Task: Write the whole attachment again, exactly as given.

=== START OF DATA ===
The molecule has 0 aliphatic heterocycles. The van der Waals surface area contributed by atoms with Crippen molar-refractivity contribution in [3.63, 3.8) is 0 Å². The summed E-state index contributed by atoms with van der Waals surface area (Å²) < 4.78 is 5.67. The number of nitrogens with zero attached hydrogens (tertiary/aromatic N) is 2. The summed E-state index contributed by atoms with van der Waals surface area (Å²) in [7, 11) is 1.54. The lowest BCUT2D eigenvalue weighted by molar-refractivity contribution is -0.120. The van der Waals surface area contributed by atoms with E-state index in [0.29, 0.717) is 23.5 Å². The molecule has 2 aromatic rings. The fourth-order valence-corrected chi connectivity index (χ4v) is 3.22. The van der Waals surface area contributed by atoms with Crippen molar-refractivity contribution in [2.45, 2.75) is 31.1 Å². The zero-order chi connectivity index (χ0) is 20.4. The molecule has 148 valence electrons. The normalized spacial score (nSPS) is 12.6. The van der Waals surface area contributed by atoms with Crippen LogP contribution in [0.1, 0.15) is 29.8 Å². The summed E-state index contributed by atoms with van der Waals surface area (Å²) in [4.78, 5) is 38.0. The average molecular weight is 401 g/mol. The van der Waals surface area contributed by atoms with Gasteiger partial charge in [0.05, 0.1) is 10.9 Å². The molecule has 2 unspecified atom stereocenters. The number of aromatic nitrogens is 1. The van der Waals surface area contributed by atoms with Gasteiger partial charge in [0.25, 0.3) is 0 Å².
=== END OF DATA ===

The molecule has 0 aliphatic heterocycles. The van der Waals surface area contributed by atoms with Crippen molar-refractivity contribution in [3.63, 3.8) is 0 Å². The summed E-state index contributed by atoms with van der Waals surface area (Å²) < 4.78 is 5.67. The number of nitrogens with zero attached hydrogens (tertiary/aromatic N) is 2. The summed E-state index contributed by atoms with van der Waals surface area (Å²) in [7, 11) is 1.54. The lowest BCUT2D eigenvalue weighted by molar-refractivity contribution is -0.120. The van der Waals surface area contributed by atoms with E-state index in [0.29, 0.717) is 23.5 Å². The molecule has 2 aromatic rings. The fourth-order valence-corrected chi connectivity index (χ4v) is 3.22. The van der Waals surface area contributed by atoms with Crippen molar-refractivity contribution in [2.45, 2.75) is 31.1 Å². The zero-order chi connectivity index (χ0) is 20.4. The molecule has 148 valence electrons. The normalized spacial score (nSPS) is 12.6. The van der Waals surface area contributed by atoms with Crippen LogP contribution in [0.1, 0.15) is 29.8 Å². The summed E-state index contributed by atoms with van der Waals surface area (Å²) in [4.78, 5) is 38.0. The average molecular weight is 401 g/mol. The van der Waals surface area contributed by atoms with Gasteiger partial charge in [0.05, 0.1) is 10.9 Å². The molecule has 2 unspecified atom stereocenters. The number of aromatic nitrogens is 1. The van der Waals surface area contributed by atoms with Gasteiger partial charge in [0.25, 0.3) is 0 Å².